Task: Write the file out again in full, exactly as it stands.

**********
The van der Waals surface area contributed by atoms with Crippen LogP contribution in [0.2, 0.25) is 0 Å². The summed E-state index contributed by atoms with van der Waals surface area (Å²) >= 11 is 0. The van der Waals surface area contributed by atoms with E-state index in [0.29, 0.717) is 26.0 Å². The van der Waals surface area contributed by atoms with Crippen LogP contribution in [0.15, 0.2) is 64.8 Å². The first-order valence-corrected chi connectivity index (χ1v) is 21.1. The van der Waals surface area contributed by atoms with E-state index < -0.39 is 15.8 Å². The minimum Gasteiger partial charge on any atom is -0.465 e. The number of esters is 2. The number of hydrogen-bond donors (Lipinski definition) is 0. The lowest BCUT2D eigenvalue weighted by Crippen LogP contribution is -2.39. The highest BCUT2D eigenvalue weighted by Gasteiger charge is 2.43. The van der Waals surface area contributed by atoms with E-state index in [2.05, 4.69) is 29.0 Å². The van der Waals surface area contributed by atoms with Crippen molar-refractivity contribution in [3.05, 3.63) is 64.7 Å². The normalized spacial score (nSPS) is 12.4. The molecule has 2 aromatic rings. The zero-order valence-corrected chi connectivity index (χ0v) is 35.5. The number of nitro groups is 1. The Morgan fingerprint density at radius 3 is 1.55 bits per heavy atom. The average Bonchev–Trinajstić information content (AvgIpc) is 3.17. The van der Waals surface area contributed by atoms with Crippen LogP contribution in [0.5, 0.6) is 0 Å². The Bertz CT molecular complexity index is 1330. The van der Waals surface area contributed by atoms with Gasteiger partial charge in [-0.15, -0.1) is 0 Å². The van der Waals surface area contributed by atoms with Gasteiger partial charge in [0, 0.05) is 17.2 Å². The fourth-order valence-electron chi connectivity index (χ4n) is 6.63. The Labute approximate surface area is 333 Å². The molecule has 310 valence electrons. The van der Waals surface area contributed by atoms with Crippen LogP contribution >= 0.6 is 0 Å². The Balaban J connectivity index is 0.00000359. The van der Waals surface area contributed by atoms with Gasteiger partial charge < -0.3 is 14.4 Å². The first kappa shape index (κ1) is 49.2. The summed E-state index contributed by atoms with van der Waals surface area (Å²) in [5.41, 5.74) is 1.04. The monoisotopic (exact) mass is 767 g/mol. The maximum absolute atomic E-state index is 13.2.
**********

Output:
The van der Waals surface area contributed by atoms with Crippen LogP contribution in [0.2, 0.25) is 0 Å². The summed E-state index contributed by atoms with van der Waals surface area (Å²) >= 11 is 0. The van der Waals surface area contributed by atoms with E-state index in [0.29, 0.717) is 26.0 Å². The van der Waals surface area contributed by atoms with Crippen LogP contribution in [0.15, 0.2) is 64.8 Å². The first-order valence-corrected chi connectivity index (χ1v) is 21.1. The van der Waals surface area contributed by atoms with E-state index < -0.39 is 15.8 Å². The minimum Gasteiger partial charge on any atom is -0.465 e. The number of esters is 2. The number of hydrogen-bond donors (Lipinski definition) is 0. The lowest BCUT2D eigenvalue weighted by Crippen LogP contribution is -2.39. The highest BCUT2D eigenvalue weighted by Gasteiger charge is 2.43. The van der Waals surface area contributed by atoms with E-state index in [2.05, 4.69) is 29.0 Å². The van der Waals surface area contributed by atoms with Crippen molar-refractivity contribution in [3.05, 3.63) is 64.7 Å². The normalized spacial score (nSPS) is 12.4. The molecule has 2 aromatic rings. The zero-order valence-corrected chi connectivity index (χ0v) is 35.5. The number of nitro groups is 1. The Morgan fingerprint density at radius 3 is 1.55 bits per heavy atom. The average Bonchev–Trinajstić information content (AvgIpc) is 3.17. The van der Waals surface area contributed by atoms with Crippen LogP contribution in [0.5, 0.6) is 0 Å². The Bertz CT molecular complexity index is 1330. The van der Waals surface area contributed by atoms with Gasteiger partial charge in [-0.15, -0.1) is 0 Å². The van der Waals surface area contributed by atoms with Gasteiger partial charge in [0, 0.05) is 17.2 Å². The fourth-order valence-electron chi connectivity index (χ4n) is 6.63. The Labute approximate surface area is 333 Å². The molecule has 310 valence electrons. The van der Waals surface area contributed by atoms with Crippen LogP contribution >= 0.6 is 0 Å². The Balaban J connectivity index is 0.00000359. The van der Waals surface area contributed by atoms with Gasteiger partial charge < -0.3 is 14.4 Å². The first kappa shape index (κ1) is 49.2. The summed E-state index contributed by atoms with van der Waals surface area (Å²) in [5.41, 5.74) is 1.04. The monoisotopic (exact) mass is 767 g/mol. The maximum absolute atomic E-state index is 13.2.